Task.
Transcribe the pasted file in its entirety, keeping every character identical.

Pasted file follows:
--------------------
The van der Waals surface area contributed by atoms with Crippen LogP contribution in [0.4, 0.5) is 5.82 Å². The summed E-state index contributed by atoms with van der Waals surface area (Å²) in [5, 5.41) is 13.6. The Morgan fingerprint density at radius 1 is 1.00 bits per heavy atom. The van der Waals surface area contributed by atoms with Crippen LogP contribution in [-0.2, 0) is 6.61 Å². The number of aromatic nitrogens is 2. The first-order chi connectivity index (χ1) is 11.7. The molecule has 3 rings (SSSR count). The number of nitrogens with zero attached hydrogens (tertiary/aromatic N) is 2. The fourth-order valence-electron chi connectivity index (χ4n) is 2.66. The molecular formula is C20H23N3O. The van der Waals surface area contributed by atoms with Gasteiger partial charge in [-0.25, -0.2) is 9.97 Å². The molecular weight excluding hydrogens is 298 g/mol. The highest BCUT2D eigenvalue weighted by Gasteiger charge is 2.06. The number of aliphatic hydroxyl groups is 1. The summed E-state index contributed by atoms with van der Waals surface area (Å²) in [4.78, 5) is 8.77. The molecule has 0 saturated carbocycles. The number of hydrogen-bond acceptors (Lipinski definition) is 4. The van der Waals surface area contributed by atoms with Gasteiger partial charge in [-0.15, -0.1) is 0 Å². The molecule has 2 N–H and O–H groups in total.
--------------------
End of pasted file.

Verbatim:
The van der Waals surface area contributed by atoms with Crippen LogP contribution in [0.4, 0.5) is 5.82 Å². The summed E-state index contributed by atoms with van der Waals surface area (Å²) in [5, 5.41) is 13.6. The Morgan fingerprint density at radius 1 is 1.00 bits per heavy atom. The van der Waals surface area contributed by atoms with Crippen LogP contribution in [-0.2, 0) is 6.61 Å². The number of aromatic nitrogens is 2. The first-order chi connectivity index (χ1) is 11.7. The molecule has 3 rings (SSSR count). The number of nitrogens with zero attached hydrogens (tertiary/aromatic N) is 2. The fourth-order valence-electron chi connectivity index (χ4n) is 2.66. The molecular formula is C20H23N3O. The van der Waals surface area contributed by atoms with Gasteiger partial charge in [-0.25, -0.2) is 9.97 Å². The molecular weight excluding hydrogens is 298 g/mol. The highest BCUT2D eigenvalue weighted by Gasteiger charge is 2.06. The number of aliphatic hydroxyl groups is 1. The summed E-state index contributed by atoms with van der Waals surface area (Å²) in [4.78, 5) is 8.77. The molecule has 0 saturated carbocycles. The number of hydrogen-bond acceptors (Lipinski definition) is 4. The van der Waals surface area contributed by atoms with Gasteiger partial charge in [-0.15, -0.1) is 0 Å². The molecule has 2 N–H and O–H groups in total.